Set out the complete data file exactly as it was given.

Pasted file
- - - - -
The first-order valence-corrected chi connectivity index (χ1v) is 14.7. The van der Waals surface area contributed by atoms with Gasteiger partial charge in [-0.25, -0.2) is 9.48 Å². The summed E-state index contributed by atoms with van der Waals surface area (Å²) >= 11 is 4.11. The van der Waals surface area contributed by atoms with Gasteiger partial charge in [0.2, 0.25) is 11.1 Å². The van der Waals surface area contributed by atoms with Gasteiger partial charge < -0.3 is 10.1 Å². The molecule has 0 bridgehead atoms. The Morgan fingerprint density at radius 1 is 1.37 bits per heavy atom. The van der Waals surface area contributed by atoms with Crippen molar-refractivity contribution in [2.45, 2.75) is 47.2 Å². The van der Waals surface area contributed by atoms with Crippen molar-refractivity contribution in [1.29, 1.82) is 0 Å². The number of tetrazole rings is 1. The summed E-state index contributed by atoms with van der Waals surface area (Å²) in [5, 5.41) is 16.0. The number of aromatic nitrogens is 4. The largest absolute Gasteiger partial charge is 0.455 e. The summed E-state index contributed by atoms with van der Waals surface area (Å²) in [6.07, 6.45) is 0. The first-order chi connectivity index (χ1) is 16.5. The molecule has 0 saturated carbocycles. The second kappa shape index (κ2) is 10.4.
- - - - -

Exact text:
The first-order valence-corrected chi connectivity index (χ1v) is 14.7. The van der Waals surface area contributed by atoms with Gasteiger partial charge in [-0.25, -0.2) is 9.48 Å². The summed E-state index contributed by atoms with van der Waals surface area (Å²) >= 11 is 4.11. The van der Waals surface area contributed by atoms with Gasteiger partial charge in [0.2, 0.25) is 11.1 Å². The van der Waals surface area contributed by atoms with Gasteiger partial charge < -0.3 is 10.1 Å². The molecule has 0 bridgehead atoms. The Morgan fingerprint density at radius 1 is 1.37 bits per heavy atom. The van der Waals surface area contributed by atoms with Crippen molar-refractivity contribution in [2.45, 2.75) is 47.2 Å². The van der Waals surface area contributed by atoms with Crippen molar-refractivity contribution in [1.29, 1.82) is 0 Å². The number of tetrazole rings is 1. The summed E-state index contributed by atoms with van der Waals surface area (Å²) in [5, 5.41) is 16.0. The number of aromatic nitrogens is 4. The largest absolute Gasteiger partial charge is 0.455 e. The summed E-state index contributed by atoms with van der Waals surface area (Å²) in [6.07, 6.45) is 0. The first-order chi connectivity index (χ1) is 16.5. The molecule has 0 saturated carbocycles. The second kappa shape index (κ2) is 10.4.